The New Mexican
American Eagle is on the way.
The city of Santa Fe and the Dallas-based airline officially announced Thursday at a lively news conference at Santa Fe Municipal Airport that regional jet service between Santa Fe and Dallas will begin June 11.
American Eagle will offer a nonstop daily flight, arriving at 11:45 a.m. from Dallas and returning there with a 12:10 p.m. departure from Santa Fe.
The service will be provided on a 60-day test basis using Embraer 44-seat ERJ-140 jets, which fly at an altitude of 40,000 feet at a speed of 500 mph.
Tickets go on sale on Sunday and will be priced to compete with flights from Albuquerque to Dallas, said Jerry Krus, American Eagle’s regional sales manager.
“This service is a long-anticipated opportunity which will open new doors for Santa Fe businesses and will help us move forward on our economic development goals of diversifying the economy and providing high-wage jobs,” Santa Fe Mayor David Coss said in a statement. He thanked Sen. Jeff Bingaman, D-N.M., and others who helped bring the jet service.
At the news conference, Coss called American Eagle’s decision to start up flights as “a great day for Santa Fe. It’s exciting to see so many people at the airport.”
His remarks were greeted by applause and cheers from a crowd of about 80 gathered at the airport.
The turnout inspired Brian Coutts, American Eagle’s managing director of sales, to say, “I do a lot of these things, but this is an incredible turnout.”
Coss also thanked airport manager Jim Montman for shepherding commercial air service from being just a note in the city’s general plan 10 years ago to a reality today. “He made this work for American Eagle,” Coss said.
“We’re very excited in this tough economic time that American Eagle has chosen Santa Fe for its next expansion route,” Montman said before the news conference. “We’re hoping the initial test period is successful and if so, we’re certain American Eagle will look at additional service for the city based on that success.”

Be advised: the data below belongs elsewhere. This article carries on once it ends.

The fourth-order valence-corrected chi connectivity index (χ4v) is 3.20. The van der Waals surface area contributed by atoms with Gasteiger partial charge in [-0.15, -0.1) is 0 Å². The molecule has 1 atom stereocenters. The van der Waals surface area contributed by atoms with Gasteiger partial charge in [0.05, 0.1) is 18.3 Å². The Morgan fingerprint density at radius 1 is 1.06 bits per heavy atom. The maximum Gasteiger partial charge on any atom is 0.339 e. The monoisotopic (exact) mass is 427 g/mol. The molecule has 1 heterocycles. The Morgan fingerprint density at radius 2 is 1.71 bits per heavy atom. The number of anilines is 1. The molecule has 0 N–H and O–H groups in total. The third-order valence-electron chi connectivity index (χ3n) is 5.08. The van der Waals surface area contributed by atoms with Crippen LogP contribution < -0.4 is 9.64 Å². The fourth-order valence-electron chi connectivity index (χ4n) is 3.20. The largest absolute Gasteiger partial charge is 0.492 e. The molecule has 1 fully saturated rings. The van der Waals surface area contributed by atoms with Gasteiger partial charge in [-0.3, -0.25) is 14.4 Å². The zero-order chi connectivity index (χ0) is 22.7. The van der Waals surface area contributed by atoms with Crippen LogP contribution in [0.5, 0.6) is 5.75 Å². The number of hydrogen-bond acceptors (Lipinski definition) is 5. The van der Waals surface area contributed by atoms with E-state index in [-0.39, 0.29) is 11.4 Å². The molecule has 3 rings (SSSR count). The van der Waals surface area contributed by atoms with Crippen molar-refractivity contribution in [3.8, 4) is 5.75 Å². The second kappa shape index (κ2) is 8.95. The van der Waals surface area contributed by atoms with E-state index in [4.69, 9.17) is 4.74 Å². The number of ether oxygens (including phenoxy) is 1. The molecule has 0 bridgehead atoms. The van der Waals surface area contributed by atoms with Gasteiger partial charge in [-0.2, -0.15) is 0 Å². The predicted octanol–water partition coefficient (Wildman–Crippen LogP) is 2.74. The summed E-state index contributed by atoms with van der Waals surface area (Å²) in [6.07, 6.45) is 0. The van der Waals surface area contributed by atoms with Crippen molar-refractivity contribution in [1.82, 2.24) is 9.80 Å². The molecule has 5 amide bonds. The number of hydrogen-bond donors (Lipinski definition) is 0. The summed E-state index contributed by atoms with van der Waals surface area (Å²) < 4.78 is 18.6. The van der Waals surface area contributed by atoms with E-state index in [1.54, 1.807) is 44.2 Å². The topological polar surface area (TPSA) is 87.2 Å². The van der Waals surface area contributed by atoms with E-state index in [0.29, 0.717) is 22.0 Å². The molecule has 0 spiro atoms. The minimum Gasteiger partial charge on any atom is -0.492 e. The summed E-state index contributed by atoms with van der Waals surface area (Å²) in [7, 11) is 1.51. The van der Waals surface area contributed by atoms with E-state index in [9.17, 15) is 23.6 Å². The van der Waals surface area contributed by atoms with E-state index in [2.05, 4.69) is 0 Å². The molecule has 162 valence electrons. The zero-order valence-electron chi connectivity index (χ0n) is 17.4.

The new flight also “clearly reflects their confidence in Santa Fe as a destination. We want to be able to prove that to them,” he said.
American Eagle’s manager of business development Roger Barsamian said at the press conference that the airlines “has been trying to get into Santa Fe for 10 years. We think this is a win-win situation” for Santa Fe and Dallas.
He added: “It’s pretty special for us to provide a new route in this kind of economy.”
Both Krus and Barsamian pointed out that the mid-day arrival and departure of the American Eagle Service to Santa Fe is particularly advantageous for the business traveler, who can conduct a morning meeting before departing for the airport.
“The flights are not too early in the morning,” Barsamian said.
“We want this to be successful,” Krus added.
American Eagle officials declined to say how much tickets would cost, other than to say the fare would be comparable to flights offered by American Airlines from Albuquerque to Dallas.